The Dardenne brothers (Jean-Pierre and Luc) are Telluride favorites. Their previous film l’enfant (also titled ‘The Child’) played at the festival in 2005 and like The Kid with a Bike, won the Palme d’Or at the Cannes film festival. L’enfant mopped the floor with audiences at Telluride in 2005 with its intense emotional journey as an irresponsible young father decides to sell his infant son into the black (adoption) market. While not explicitly stated this film seems to be the continuation of that story as the actor who played that father is now the father of an 11 year old boy. Again he abandons the boy, leaving him in an adoption agency and refusing contact. The boy is as full of life as his young father was and is not easily left behind. I’d love to go on about what happens next but you should see this film (and its predecessor). While both l’enfant and The Kid With a Bike are ripe with emotion both are ultimately very positive about humanity and human nature. The ride is so intense you don’t always get that until you reflect on what you’ve seen. The kid playing the kid, first time actor Thomas Donet is so good, he could have carried the film all on his own if needed. What is it with kids these days?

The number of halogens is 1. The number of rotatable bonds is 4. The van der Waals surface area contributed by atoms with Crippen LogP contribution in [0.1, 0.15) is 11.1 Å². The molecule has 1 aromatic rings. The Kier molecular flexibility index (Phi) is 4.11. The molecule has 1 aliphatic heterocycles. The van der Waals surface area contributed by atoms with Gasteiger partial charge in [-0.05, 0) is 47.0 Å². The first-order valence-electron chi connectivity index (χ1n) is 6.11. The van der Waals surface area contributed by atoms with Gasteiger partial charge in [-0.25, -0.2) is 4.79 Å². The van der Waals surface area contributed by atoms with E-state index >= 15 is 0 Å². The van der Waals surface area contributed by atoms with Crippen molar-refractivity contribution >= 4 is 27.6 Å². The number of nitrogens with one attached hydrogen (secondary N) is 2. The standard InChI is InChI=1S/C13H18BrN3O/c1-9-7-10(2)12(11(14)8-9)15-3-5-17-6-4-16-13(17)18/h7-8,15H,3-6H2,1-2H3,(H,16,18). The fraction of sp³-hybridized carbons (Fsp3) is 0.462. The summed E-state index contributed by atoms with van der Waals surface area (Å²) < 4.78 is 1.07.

See more reviews including my favorite film from Telluride 2011 in part two...


Annette Insdorf leads a panel discussion at the Labor Day picnic

A Separation